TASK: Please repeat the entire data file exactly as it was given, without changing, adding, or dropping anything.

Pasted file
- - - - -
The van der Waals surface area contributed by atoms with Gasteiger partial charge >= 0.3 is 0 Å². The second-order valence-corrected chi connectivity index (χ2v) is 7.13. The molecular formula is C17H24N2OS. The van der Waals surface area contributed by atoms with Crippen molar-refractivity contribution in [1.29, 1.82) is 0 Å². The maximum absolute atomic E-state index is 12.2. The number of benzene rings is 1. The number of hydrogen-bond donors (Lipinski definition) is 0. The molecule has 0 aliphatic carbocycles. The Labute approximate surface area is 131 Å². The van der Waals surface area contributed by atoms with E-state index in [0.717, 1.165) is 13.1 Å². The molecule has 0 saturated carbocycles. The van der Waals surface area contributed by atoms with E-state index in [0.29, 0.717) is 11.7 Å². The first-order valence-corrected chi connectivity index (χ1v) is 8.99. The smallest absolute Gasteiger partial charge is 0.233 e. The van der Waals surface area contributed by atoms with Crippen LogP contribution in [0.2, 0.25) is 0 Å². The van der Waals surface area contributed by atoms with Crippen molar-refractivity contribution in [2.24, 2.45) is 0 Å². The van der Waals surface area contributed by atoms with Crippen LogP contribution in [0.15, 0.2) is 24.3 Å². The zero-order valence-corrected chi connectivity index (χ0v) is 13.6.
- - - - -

The van der Waals surface area contributed by atoms with Gasteiger partial charge >= 0.3 is 0 Å². The second-order valence-corrected chi connectivity index (χ2v) is 7.13. The molecular formula is C17H24N2OS. The van der Waals surface area contributed by atoms with Crippen molar-refractivity contribution in [1.29, 1.82) is 0 Å². The maximum absolute atomic E-state index is 12.2. The number of benzene rings is 1. The number of hydrogen-bond donors (Lipinski definition) is 0. The molecule has 0 aliphatic carbocycles. The Labute approximate surface area is 131 Å². The van der Waals surface area contributed by atoms with E-state index in [0.717, 1.165) is 13.1 Å². The molecule has 0 saturated carbocycles. The van der Waals surface area contributed by atoms with E-state index in [0.29, 0.717) is 11.7 Å². The first-order valence-corrected chi connectivity index (χ1v) is 8.99. The smallest absolute Gasteiger partial charge is 0.233 e. The van der Waals surface area contributed by atoms with Crippen LogP contribution in [0.2, 0.25) is 0 Å². The van der Waals surface area contributed by atoms with Crippen molar-refractivity contribution in [2.24, 2.45) is 0 Å². The van der Waals surface area contributed by atoms with Crippen LogP contribution in [0.15, 0.2) is 24.3 Å². The zero-order valence-corrected chi connectivity index (χ0v) is 13.6.